Magical Reasoning About Title II Regulation

With all the hoopla in today’s news cycle about payments to consultants, the hiring of lobbyists, and the drama over the Senate Democrats’ CRA resolution, you may not have noticed the letter from House Democrats to the FCC about broadband mapping. The letter is a lot like the ongoing complaints about the FCC’s failure to verify the identities of commenters on net neutrality inquires: pointless.

The FCC is required to take comments from the public the course of making or altering rules; the requirement is to give all ideas due weight. This generally works best of they don’t give any weight at all to who created the idea. Ideas are either good or bad, regardless of who creates them.

Similarly, the data collected by the FCC for the purpose of accelerating broadband deployment is more important as a time series than as a snapshot. Isn’t it in the nature of acceleration to be about time and speed?

The Democrat’s Letter is Misguided

The letter, signed by House Energy and Commerce Committee Ranking Member Pallone and Communications and Technology Subcommittee Ranking Member Doyle, claims the Form 477 data used by the FCC to assess the Internet buildout is faulty. It implies that the FCC’s Restoring Internet Freedom Order is invalid to the extent that it was based on the 477 data because they (may) overstate the extent of broadband competition.

There is no doubt that the 477 data are imperfect; the question is whether they’re good enough, when combined with all the other sources of data on broadband progress, to form a rational estimate. And even if we assume they aren’t, questions remain about how important the progress estimate was for the Title II repeal.

This is all a bit rich given that the Wheeler FCC raised the guideline for broadband competition from 10 to 25 Mbps. This move appeared arbitrary because it was inconsistent with FCC data on the importance of speed to applications. The only thing it really did was create the illusion that the US has considerably less broadband competition that we really do.

The Democrats are Inconsistent

In the last Internet Access Services report issued by the Wheeler FCC (based on Dec. 2014 477 data) , 89% of Americans had two or more wired broadband options at 10 Mbps. This was a disaster for the Title II program because it showed healthy progress under Title I.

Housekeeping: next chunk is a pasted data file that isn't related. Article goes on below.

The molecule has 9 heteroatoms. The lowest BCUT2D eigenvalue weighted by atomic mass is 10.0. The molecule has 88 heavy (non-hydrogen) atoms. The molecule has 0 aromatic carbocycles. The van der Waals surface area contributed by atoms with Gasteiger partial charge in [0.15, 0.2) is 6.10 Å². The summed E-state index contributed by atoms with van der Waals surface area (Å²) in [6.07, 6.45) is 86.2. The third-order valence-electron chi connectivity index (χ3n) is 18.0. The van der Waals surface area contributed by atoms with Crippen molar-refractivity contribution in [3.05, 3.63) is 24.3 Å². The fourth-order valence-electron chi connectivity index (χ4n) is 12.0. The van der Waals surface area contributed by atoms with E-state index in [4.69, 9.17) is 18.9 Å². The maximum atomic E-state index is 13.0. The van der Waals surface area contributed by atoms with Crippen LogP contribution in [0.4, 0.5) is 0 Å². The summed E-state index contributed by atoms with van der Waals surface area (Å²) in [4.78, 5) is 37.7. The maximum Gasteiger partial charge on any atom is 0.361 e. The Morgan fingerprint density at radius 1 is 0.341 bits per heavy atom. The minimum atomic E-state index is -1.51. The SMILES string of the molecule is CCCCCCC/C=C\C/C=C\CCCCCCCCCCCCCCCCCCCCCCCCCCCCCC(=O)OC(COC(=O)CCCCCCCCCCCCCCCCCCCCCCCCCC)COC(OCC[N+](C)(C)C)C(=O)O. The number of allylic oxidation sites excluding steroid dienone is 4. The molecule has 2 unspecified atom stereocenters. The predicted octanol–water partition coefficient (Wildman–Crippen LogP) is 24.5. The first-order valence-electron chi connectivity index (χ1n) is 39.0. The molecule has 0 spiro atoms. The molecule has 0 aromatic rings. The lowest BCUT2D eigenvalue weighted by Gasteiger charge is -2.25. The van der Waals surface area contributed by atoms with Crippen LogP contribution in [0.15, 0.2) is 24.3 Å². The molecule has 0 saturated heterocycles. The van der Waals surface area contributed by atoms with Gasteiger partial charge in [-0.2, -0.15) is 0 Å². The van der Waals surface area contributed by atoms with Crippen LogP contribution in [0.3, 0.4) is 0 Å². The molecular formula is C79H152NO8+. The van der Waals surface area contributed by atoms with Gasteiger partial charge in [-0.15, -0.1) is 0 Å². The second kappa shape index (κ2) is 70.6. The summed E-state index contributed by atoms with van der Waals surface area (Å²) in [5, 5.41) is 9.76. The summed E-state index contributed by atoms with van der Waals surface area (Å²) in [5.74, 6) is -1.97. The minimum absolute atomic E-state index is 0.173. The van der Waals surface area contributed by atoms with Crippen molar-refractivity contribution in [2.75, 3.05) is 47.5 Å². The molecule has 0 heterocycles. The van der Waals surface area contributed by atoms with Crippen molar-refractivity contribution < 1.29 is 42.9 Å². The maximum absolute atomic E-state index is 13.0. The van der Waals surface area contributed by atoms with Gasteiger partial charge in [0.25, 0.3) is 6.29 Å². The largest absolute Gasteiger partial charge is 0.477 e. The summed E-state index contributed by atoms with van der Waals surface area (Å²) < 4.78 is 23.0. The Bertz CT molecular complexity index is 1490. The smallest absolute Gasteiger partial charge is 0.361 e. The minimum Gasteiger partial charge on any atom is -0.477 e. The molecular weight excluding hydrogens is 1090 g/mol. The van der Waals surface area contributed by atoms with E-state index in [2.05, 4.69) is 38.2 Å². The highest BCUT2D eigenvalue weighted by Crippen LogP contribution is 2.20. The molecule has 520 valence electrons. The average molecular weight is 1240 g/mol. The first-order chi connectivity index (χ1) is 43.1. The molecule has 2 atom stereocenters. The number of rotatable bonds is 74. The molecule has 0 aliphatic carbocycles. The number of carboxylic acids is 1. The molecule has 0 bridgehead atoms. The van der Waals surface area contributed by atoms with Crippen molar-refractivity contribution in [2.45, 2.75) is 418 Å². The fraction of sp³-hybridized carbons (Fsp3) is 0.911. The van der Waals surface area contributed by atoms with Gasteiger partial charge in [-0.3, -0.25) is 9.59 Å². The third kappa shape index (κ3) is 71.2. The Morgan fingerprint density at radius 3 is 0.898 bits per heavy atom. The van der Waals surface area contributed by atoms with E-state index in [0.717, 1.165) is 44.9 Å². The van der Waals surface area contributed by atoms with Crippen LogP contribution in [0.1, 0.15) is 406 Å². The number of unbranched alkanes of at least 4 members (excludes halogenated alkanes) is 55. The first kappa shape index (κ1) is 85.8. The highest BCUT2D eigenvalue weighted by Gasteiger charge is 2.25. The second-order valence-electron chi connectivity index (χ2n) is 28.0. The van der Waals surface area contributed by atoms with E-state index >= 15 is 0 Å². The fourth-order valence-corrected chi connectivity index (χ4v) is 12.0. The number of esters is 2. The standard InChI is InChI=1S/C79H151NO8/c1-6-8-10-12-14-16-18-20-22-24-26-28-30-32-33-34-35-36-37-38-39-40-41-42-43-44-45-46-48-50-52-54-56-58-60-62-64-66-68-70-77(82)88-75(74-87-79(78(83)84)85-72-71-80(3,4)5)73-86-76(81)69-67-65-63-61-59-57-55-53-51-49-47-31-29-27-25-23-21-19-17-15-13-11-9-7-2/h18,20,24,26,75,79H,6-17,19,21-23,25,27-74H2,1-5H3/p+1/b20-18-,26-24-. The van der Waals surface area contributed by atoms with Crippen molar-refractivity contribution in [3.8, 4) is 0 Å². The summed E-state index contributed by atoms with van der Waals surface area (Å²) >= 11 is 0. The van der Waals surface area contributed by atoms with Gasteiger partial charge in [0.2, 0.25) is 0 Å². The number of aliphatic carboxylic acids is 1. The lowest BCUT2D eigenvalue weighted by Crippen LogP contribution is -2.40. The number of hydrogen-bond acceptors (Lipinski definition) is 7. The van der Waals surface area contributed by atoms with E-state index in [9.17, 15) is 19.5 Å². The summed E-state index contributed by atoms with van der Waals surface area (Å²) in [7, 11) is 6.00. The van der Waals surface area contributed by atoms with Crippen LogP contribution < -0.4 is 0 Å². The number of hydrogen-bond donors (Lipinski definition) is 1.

But the FCC found that only 23% had two or more options at 25 Mbps, a supportive number for massive regulatory upheaval. This is based on 477 data, which were apparently good enough for assessing competition in 2016 even though they apparently weren’t a year later.

How many times have we heard Title II supporters claim that only 20% of Americans have broadband choice? I hear it a lot. But what happened to the 477 data when the most recent FCC Internet access report was issued?

The Demand for Better Data Appears to be a Stalling Tactic

The most recent FCC report on Internet access service was issued in February, 2018; it was based on 477 data from December, 2016. All of a sudden, that 23% with choice precisely doubled to 56%. So we jumped from most have no choice to most do in just two years.

What good does it do to arbitrarily fudge the definition of broadband if network services are just going to keep getting better regardless? In another year or two, we’ll have as much broadband choice 1t 25 Mbps as we had for 10 in 2014.

Congressmen Pallone and Doyle have correctly perceived that the FCC’s competition data are never going to support their program. Not only are wired networks getting faster, in two or three years, fixed and mobile 5G will add even more sunshine to the data. The average 4G network speed already exceeds Wheeler’s 25 Mbps benchmark, after all.

In Praise of Data-Free Public Policy

No matter how good the data, underlying realities of technology will always show good progress. Hence, policy makers who want government to have a larger role in broadband are best served by an absence of data.

This is the spirit of the Pallone/Doyle letter in terms of its omissions as well as its demands. Democrats weren’t complaining about the 477 data when Wheeler was ion charge, but now they’re diabolical.

Let me suggest an approach that might be more productive. Let’s stop asking ISPs to file 477 reports in favor of more sophisticated sampling. Broadband coverage in cities is unimportant because they’re saturated, so we can drop it and focus on the problem areas.

Let’s Get Serious

We probably don’t know enough about rural areas, and we should since they’re subsidized. We need a program that tells us where the opportunities are for new network builds in rural America.

There must be a way to get more sophisticated sampling in rural America. If this kind of data were available, it could very well pay for itself by encouraging new builds financed with private money. Money seeks opportunity, doesn’t it?

The trouble with 477 is that providers can only report on the areas they cover, while the real questions are about the areas they don’t. It may be that the best way to get the data we need is through the Census. It deserves some investigation even though Pallone and Doyle didn’t raise the question.